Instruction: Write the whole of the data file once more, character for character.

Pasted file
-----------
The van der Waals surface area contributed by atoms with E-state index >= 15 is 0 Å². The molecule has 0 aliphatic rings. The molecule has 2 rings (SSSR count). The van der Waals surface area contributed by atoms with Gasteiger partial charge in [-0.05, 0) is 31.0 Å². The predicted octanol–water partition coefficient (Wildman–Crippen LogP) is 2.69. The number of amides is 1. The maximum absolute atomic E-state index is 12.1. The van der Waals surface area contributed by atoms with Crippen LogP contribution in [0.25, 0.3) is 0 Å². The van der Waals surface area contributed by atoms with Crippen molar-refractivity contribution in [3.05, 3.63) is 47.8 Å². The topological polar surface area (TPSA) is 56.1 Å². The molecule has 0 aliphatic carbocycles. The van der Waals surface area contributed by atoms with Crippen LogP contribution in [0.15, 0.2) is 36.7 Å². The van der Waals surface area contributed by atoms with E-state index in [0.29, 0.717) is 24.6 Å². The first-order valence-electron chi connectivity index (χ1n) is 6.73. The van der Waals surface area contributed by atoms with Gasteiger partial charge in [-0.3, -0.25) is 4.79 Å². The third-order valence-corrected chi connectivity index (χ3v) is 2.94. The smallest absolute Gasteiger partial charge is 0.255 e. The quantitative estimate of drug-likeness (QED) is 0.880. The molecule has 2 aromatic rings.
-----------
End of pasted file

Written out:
The van der Waals surface area contributed by atoms with E-state index >= 15 is 0 Å². The molecule has 0 aliphatic rings. The molecule has 2 rings (SSSR count). The van der Waals surface area contributed by atoms with Gasteiger partial charge in [-0.05, 0) is 31.0 Å². The predicted octanol–water partition coefficient (Wildman–Crippen LogP) is 2.69. The number of amides is 1. The maximum absolute atomic E-state index is 12.1. The van der Waals surface area contributed by atoms with Crippen LogP contribution in [0.25, 0.3) is 0 Å². The van der Waals surface area contributed by atoms with Crippen molar-refractivity contribution in [3.05, 3.63) is 47.8 Å². The topological polar surface area (TPSA) is 56.1 Å². The molecule has 0 aliphatic carbocycles. The van der Waals surface area contributed by atoms with Crippen LogP contribution in [0.15, 0.2) is 36.7 Å². The van der Waals surface area contributed by atoms with E-state index in [0.29, 0.717) is 24.6 Å². The first-order valence-electron chi connectivity index (χ1n) is 6.73. The van der Waals surface area contributed by atoms with Gasteiger partial charge in [-0.3, -0.25) is 4.79 Å². The third-order valence-corrected chi connectivity index (χ3v) is 2.94. The smallest absolute Gasteiger partial charge is 0.255 e. The quantitative estimate of drug-likeness (QED) is 0.880. The molecule has 2 aromatic rings.